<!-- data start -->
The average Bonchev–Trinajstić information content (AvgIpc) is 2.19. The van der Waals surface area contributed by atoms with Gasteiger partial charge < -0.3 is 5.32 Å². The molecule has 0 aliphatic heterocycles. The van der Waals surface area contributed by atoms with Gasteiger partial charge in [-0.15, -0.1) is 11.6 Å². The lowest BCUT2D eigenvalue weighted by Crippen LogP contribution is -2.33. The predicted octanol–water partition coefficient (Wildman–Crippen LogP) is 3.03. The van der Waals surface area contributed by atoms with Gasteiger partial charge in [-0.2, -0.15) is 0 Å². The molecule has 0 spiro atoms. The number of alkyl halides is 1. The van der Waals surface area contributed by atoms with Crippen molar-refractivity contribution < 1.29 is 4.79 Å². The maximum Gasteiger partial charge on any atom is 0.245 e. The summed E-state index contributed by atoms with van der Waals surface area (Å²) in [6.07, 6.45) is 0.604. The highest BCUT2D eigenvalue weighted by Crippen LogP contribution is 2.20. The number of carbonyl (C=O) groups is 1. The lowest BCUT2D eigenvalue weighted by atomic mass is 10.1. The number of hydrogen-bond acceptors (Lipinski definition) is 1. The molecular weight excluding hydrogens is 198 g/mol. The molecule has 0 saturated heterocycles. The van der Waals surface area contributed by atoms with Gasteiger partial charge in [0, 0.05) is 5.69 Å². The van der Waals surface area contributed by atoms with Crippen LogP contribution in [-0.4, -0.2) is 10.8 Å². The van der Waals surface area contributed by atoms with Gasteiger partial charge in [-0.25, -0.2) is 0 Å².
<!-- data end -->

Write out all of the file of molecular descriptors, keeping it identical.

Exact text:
The average Bonchev–Trinajstić information content (AvgIpc) is 2.19. The van der Waals surface area contributed by atoms with Gasteiger partial charge < -0.3 is 5.32 Å². The molecule has 0 aliphatic heterocycles. The van der Waals surface area contributed by atoms with Gasteiger partial charge in [-0.15, -0.1) is 11.6 Å². The lowest BCUT2D eigenvalue weighted by Crippen LogP contribution is -2.33. The predicted octanol–water partition coefficient (Wildman–Crippen LogP) is 3.03. The van der Waals surface area contributed by atoms with Gasteiger partial charge in [-0.2, -0.15) is 0 Å². The molecule has 0 spiro atoms. The number of alkyl halides is 1. The van der Waals surface area contributed by atoms with Crippen molar-refractivity contribution < 1.29 is 4.79 Å². The maximum Gasteiger partial charge on any atom is 0.245 e. The summed E-state index contributed by atoms with van der Waals surface area (Å²) in [6.07, 6.45) is 0.604. The highest BCUT2D eigenvalue weighted by Crippen LogP contribution is 2.20. The number of carbonyl (C=O) groups is 1. The lowest BCUT2D eigenvalue weighted by atomic mass is 10.1. The number of hydrogen-bond acceptors (Lipinski definition) is 1. The molecular weight excluding hydrogens is 198 g/mol. The molecule has 0 saturated heterocycles. The van der Waals surface area contributed by atoms with Gasteiger partial charge in [0, 0.05) is 5.69 Å². The van der Waals surface area contributed by atoms with Crippen LogP contribution in [-0.4, -0.2) is 10.8 Å². The van der Waals surface area contributed by atoms with Gasteiger partial charge in [-0.25, -0.2) is 0 Å².